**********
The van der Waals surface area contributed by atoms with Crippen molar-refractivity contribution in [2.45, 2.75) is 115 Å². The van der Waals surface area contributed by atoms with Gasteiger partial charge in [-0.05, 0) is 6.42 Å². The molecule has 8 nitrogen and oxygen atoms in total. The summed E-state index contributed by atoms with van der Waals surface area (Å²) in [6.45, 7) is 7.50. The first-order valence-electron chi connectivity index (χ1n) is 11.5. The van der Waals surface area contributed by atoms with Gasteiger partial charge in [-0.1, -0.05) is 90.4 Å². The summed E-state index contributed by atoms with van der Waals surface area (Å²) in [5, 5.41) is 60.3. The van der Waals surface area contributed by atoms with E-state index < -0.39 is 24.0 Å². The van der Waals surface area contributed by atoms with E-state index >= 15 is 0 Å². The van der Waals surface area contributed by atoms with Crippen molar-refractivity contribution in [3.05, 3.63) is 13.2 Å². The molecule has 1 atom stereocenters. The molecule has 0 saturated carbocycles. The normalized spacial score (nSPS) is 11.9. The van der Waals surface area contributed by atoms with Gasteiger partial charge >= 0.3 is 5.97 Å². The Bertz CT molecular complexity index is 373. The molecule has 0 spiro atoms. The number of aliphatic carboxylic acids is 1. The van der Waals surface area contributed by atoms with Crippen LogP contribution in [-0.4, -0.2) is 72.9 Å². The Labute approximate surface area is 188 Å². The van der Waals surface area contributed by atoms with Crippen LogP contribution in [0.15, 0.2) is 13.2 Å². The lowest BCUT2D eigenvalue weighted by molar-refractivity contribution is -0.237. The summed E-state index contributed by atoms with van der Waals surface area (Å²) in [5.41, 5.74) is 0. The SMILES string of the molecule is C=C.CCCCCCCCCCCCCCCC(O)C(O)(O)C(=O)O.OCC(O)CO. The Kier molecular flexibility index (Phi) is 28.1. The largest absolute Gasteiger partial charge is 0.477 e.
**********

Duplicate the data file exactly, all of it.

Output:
The van der Waals surface area contributed by atoms with Crippen molar-refractivity contribution in [2.45, 2.75) is 115 Å². The van der Waals surface area contributed by atoms with Gasteiger partial charge in [-0.05, 0) is 6.42 Å². The molecule has 8 nitrogen and oxygen atoms in total. The summed E-state index contributed by atoms with van der Waals surface area (Å²) in [6.45, 7) is 7.50. The first-order valence-electron chi connectivity index (χ1n) is 11.5. The van der Waals surface area contributed by atoms with Gasteiger partial charge in [-0.1, -0.05) is 90.4 Å². The summed E-state index contributed by atoms with van der Waals surface area (Å²) in [5, 5.41) is 60.3. The van der Waals surface area contributed by atoms with E-state index < -0.39 is 24.0 Å². The van der Waals surface area contributed by atoms with E-state index >= 15 is 0 Å². The van der Waals surface area contributed by atoms with Crippen molar-refractivity contribution in [3.05, 3.63) is 13.2 Å². The molecule has 1 atom stereocenters. The molecule has 0 saturated carbocycles. The normalized spacial score (nSPS) is 11.9. The van der Waals surface area contributed by atoms with Gasteiger partial charge >= 0.3 is 5.97 Å². The Bertz CT molecular complexity index is 373. The molecule has 0 spiro atoms. The number of aliphatic carboxylic acids is 1. The van der Waals surface area contributed by atoms with Crippen LogP contribution in [-0.4, -0.2) is 72.9 Å². The Labute approximate surface area is 188 Å². The van der Waals surface area contributed by atoms with Crippen LogP contribution in [0.15, 0.2) is 13.2 Å². The lowest BCUT2D eigenvalue weighted by molar-refractivity contribution is -0.237. The summed E-state index contributed by atoms with van der Waals surface area (Å²) in [5.41, 5.74) is 0. The SMILES string of the molecule is C=C.CCCCCCCCCCCCCCCC(O)C(O)(O)C(=O)O.OCC(O)CO. The Kier molecular flexibility index (Phi) is 28.1. The largest absolute Gasteiger partial charge is 0.477 e.